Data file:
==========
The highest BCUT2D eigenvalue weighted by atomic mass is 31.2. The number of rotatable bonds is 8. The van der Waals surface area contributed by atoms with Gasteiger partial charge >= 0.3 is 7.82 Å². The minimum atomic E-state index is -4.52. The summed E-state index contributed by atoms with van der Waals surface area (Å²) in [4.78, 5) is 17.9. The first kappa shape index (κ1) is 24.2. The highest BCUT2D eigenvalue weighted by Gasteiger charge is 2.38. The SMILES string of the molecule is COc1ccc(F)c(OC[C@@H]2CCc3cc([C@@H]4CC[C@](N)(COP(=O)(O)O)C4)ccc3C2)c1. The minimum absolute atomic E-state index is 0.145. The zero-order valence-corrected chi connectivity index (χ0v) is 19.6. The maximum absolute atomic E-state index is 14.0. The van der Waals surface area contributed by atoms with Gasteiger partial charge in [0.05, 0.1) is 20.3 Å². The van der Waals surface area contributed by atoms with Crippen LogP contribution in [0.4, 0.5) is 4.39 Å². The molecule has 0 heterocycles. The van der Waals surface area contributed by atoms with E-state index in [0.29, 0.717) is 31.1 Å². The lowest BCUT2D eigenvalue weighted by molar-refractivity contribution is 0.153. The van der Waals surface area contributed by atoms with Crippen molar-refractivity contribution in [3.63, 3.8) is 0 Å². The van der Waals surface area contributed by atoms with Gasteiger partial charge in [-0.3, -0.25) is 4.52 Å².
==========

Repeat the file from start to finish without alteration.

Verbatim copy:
The highest BCUT2D eigenvalue weighted by atomic mass is 31.2. The number of rotatable bonds is 8. The van der Waals surface area contributed by atoms with Gasteiger partial charge >= 0.3 is 7.82 Å². The minimum atomic E-state index is -4.52. The summed E-state index contributed by atoms with van der Waals surface area (Å²) in [4.78, 5) is 17.9. The first kappa shape index (κ1) is 24.2. The highest BCUT2D eigenvalue weighted by Gasteiger charge is 2.38. The SMILES string of the molecule is COc1ccc(F)c(OC[C@@H]2CCc3cc([C@@H]4CC[C@](N)(COP(=O)(O)O)C4)ccc3C2)c1. The minimum absolute atomic E-state index is 0.145. The zero-order valence-corrected chi connectivity index (χ0v) is 19.6. The maximum absolute atomic E-state index is 14.0. The van der Waals surface area contributed by atoms with Gasteiger partial charge in [0.05, 0.1) is 20.3 Å². The van der Waals surface area contributed by atoms with Crippen LogP contribution in [0.4, 0.5) is 4.39 Å². The molecule has 0 heterocycles. The van der Waals surface area contributed by atoms with E-state index in [0.29, 0.717) is 31.1 Å². The lowest BCUT2D eigenvalue weighted by molar-refractivity contribution is 0.153. The van der Waals surface area contributed by atoms with Crippen molar-refractivity contribution in [3.63, 3.8) is 0 Å². The van der Waals surface area contributed by atoms with Gasteiger partial charge in [-0.3, -0.25) is 4.52 Å².